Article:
John McGrath

John McGrath: Seth Smith makes a memory on opening day

Veteran Seth Smith was enjoying one of those afternoons that stay with a ballplayer decades after his skills leave him.

The smoke from the season-opening pregame fireworks had barely wafted out of Safeco Field when Smith, batting second, hit a double off Los Angeles Angels starter Jered Weaver.

Next time up, in the bottom of the third, Smith connected on a line drive that Angels outfielder Kole Calhoun tried to grab with a diving catch. The ball got past him, enabling Smith to end up on third with an RBI triple.

Two-at bats, two extra-base hits, and he wasn’t through. Smith’s fifth-inning shot to left center — it bounced between left fielder Matt Joyce and center fielder Mike Trout for a ground-rule double — drove in the the final run of the Seattle Mariners’ 4-1 victory.

Midway through his Seattle debut, Smith already had set a franchise record for extra-base hits in a season opener. For those fans more familiar with Smith’s career as a former backup quarterback to Eli Manning at Ole Miss than as a journeyman outfielder for eight years, there was hope the 32-year-old could achieve a truly historic opening day feat.

Hitting for the cycle, perhaps? Delivering four extra-base hits, maybe?

Manager Lloyd McClendon was not among the curious.

When the Angels replaced right-handed Weaver with lefty reliever Cesar Ramos in the seventh inning, McClendon turned over Smith’s spot in the batting order to the right-handed-hitting Justin Ruggiano, who figures to share playing time with Smith on a game-to-game, situation-to-situation basis dictated by the pitching matchup.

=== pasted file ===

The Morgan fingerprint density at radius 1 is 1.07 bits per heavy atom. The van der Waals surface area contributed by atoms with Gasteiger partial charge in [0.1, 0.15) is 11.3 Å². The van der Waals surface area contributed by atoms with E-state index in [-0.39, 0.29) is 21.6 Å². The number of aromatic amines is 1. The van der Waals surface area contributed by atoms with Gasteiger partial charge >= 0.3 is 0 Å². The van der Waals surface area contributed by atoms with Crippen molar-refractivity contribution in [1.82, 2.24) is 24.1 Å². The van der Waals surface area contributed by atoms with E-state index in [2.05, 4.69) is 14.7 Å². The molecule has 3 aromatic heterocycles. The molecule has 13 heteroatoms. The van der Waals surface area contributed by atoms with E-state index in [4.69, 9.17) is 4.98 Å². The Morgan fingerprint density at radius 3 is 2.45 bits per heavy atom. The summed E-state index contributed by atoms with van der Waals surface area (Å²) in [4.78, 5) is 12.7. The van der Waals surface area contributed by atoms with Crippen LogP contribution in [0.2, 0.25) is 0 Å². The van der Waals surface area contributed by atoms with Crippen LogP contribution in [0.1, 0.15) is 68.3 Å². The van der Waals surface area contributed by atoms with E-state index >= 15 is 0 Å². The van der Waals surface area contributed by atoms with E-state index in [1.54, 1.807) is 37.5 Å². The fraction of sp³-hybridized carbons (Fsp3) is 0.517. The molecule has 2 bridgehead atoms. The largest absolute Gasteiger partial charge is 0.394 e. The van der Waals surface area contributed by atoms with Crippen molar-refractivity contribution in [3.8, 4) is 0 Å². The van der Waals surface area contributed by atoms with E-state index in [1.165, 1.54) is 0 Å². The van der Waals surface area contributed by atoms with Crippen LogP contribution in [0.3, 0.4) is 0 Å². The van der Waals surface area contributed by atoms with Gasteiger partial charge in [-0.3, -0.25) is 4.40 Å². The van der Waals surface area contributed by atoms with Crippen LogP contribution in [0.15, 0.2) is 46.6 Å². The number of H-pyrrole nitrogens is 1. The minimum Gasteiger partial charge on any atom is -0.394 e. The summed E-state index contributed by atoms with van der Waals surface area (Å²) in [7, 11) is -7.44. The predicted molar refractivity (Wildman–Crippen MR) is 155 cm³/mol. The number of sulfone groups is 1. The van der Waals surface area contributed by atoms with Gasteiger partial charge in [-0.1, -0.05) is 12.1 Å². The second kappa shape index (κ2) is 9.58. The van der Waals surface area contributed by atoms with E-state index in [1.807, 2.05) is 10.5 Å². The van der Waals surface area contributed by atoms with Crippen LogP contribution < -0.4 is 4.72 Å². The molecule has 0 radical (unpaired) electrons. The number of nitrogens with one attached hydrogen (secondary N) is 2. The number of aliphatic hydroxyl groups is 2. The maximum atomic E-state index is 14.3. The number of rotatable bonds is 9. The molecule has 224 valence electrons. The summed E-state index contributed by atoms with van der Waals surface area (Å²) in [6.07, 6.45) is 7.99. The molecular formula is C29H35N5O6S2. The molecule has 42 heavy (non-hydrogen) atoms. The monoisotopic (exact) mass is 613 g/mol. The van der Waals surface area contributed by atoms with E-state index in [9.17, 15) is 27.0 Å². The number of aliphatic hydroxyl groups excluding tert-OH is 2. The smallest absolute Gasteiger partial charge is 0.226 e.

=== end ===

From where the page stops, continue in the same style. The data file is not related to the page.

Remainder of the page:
When I asked if he had any second thoughts about taking the bat from Smith, McClendon answered in a tone that suggested the manager not only didn’t have second thoughts, but he also devoted no time to the first thought.

“Nope,” said McClendon. “Did you?”

Uh, no sir. Of course not.

“Then we’re in agreement,” a smiling McClendon went on before explaining his rationale.

“We had a lead,” he said. “Ruggiano’s the superior defensive player. It was an ideal situation to get him in there and give Seth a breather, especially against a tough lefty.”

Although deprived of the opportunity to turn opening day into Seth Smith’s Career Day, the easygoing outfielder shrugged off his early dismissal.

“It’s the way it is,” Smith said. “This isn’t the first time I’ve been in that situation.”

Smith’s tendency to not sweat the small stuff was one reason the Mariners acquired him in a trade last winter that sent pitcher Brandon Maurer to San Diego. Another was his bat.

“I knew he was a pretty good hitter,” said McClendon. “I competed against him in the playoffs and I’m excited to have him.”

Still, Smith’s arrival in Seattle was unheralded, and remains so. Along the First Avenue side of Safeco Field, several prominent Mariners appear on posters the size of small billboards. Not Smith.

Unlike Nelson “The Boomstick” Cruz, Smith doesn’t have a nickname fit for a videoboard introduction given by the Seahawks’ “Legion of Boom.”

Cruz went 0 for 4 as DH Monday afternoon. Robinson Cano, Cruz and Kyle Seager — the middle-of-the-lineup hitters seen as crucial in an improved lineup — finished the opener 1 for 12.

That will happen now and then. But on a day ace Felix Hernandez was as spectacular as anticipated, it would have been a shame to waste his 10-strikeout gem because the core hitters were held in check.

Thanks to Smith, the start wasn’t wasted, and the Mariners are off and running.

“Opening day is special,” said Smith. “They’re all special. Try to enjoy them for what they are.”

The 2015 opener can be savored because a part-time right fielder made the most of his part-time role.

There’s a good vibe about that.

A very good vibe.

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